The North Bend Eagle


 
Inside the school house
Ron and Wendi Emanuel stand in the middle of the school house they renovated last winter.

Old school house learns new lessons

by Mary Le Arneal
Published 2/22/12

It’s a good thing Ron and Wendi Emanuel like old buildings. Their farmstead north of North Bend is full of old buildings.

They have renovated an old building for each of the last three winters. Last winter it was the old school house. The winter before, it was the old barn, and the winter before that they renovated an old chicken coop. The old buildings have each found a new use - the chicken coop is a woodworking shop and the barn stores Wendi’s business essentials.

Wendi is the owner of Occasions, a special occasion decorating business. She has also used the school house for her business.

The school house, which formerly housed School District 80, was built back in the day when children walked to school, and there was a school about every two miles. This school building first appeared on the Dodge County census in 1895 with 16 boys and 11 girls attending. The last time it appeared on the census was in 1963. Whether or not the Emanuel building is the original structure is unknown.

How it got to the homestead is also unknown. The Emanuels bought the acreage from Leo and Dorothy Petersen. Leo and his brother, Orvil, had lived and farmed there for many years on a land their father, George Petersen, first moved to in 1929.

It is surmised that the Petersens purchased the building and moved it to their homeplace to use for grain storage in the mid 1960s. A certificate dated Nov. 4, 1968, showed that milo was stored in the school.

When Dorothy Petersen married Leo and moved to the farm in 1978 she just remembers it as a place to store junk. She is very pleased that the Emanuels have restored the buildings.

“Isn’t that great,” Petersen said about the changes to the farm.

The Emanuels moved to the farmstead in 2004. They updated the house first, finding an 1874 newspaper titled The Irish Herald in their bathroom wall.

Last winter they decided it was time to tackle the school house.

“It was structurally sound,” Wendi said, “but a mess.”

With the help of family and friends they totally gutted the building, eliminating the green wallpaper and green paint everywhere. In one wall they found an old bee hive, 11 rows wide and 11 feet tall. The wainscoating had many layers of paint on it, which they planned to strip. Ron went to an auction in Colfax County where there was an old school on newly purchased land. The new owner was going to tear down the building so the Emanuel’s were able to buy the wainscoating, with only varnish on it, and used it in their building.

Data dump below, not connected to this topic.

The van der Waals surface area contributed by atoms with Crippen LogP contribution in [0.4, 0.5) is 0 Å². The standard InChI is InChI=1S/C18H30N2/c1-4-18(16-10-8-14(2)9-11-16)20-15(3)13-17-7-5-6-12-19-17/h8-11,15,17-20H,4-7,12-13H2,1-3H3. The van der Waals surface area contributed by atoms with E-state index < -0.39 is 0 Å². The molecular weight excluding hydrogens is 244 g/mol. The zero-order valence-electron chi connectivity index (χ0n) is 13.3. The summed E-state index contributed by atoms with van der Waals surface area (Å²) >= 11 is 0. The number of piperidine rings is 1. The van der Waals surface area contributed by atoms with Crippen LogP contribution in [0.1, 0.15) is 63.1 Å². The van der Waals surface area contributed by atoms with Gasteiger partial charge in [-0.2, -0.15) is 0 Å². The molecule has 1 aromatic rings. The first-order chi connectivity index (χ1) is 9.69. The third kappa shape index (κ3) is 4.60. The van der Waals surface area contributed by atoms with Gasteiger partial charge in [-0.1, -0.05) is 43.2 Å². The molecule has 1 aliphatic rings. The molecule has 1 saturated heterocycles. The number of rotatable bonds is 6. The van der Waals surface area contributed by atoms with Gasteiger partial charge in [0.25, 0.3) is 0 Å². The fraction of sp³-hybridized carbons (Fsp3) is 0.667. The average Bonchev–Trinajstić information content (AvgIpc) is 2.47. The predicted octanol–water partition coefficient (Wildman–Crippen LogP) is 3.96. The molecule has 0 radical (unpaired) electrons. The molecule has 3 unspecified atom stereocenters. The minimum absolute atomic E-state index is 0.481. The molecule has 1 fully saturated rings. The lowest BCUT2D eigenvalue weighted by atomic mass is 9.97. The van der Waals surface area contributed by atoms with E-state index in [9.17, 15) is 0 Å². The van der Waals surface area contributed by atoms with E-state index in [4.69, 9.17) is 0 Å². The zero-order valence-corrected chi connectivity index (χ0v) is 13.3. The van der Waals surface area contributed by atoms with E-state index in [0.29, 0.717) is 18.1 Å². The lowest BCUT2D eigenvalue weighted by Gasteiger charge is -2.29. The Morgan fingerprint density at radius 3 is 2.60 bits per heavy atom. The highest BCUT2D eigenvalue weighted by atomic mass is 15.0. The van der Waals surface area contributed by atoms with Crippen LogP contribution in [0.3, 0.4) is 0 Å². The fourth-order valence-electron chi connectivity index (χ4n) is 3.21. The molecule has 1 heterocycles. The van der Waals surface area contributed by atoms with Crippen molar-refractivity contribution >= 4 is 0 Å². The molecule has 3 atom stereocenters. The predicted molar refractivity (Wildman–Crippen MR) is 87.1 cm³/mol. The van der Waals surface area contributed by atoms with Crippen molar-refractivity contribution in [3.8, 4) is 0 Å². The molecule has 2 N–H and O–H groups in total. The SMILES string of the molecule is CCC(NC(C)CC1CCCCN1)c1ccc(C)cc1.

The windows are the original windows, with grooves and details in the framework. The Emanuels hired out the job of stripping the layers of paint and staining the framework back to its original beauty.

With the help of neighbor Dave Voss, new wiring and light fixtures were installed. The Emanuels tried to stick as close to the original as they could with the replacements.

“We tried not to change the building itself,” Wendi said. "We wanted to save this piece of history.”

The school has seen new usage since the remodeling. It’s been used for family gathering, Easter celebration, a bridal shower and birthday celebrations. Wendi uses it for her business to show engaged couples what she can do with table decorations.

Unfortunately, it does not have plumbing so the building is not open for public use.

“I’m very glad we did it,” Ron said. “Mostly because of the usage we get out of it. I like keeping, reusing older buildings.”

Wendi agrees with her husband about their fondness of old buildings.

The Emanuels aren’t the only ones in the neighborhood undertaking restoration projects.

Just down the road from the Emanuels, Steve Arneal has started fixing up the 1888 red and white striped barn located on Highway 79 five miles north of North Bend.

The crumbling foundation has been replaced and the roof repaired. There are plans to paint the barn next summer. A web site, www.stripedbarn.com is in the process of being built.

“The barn has potential,” Arneal said. “We’re looking into possibilities so that the community can take advantage of this piece of history.”

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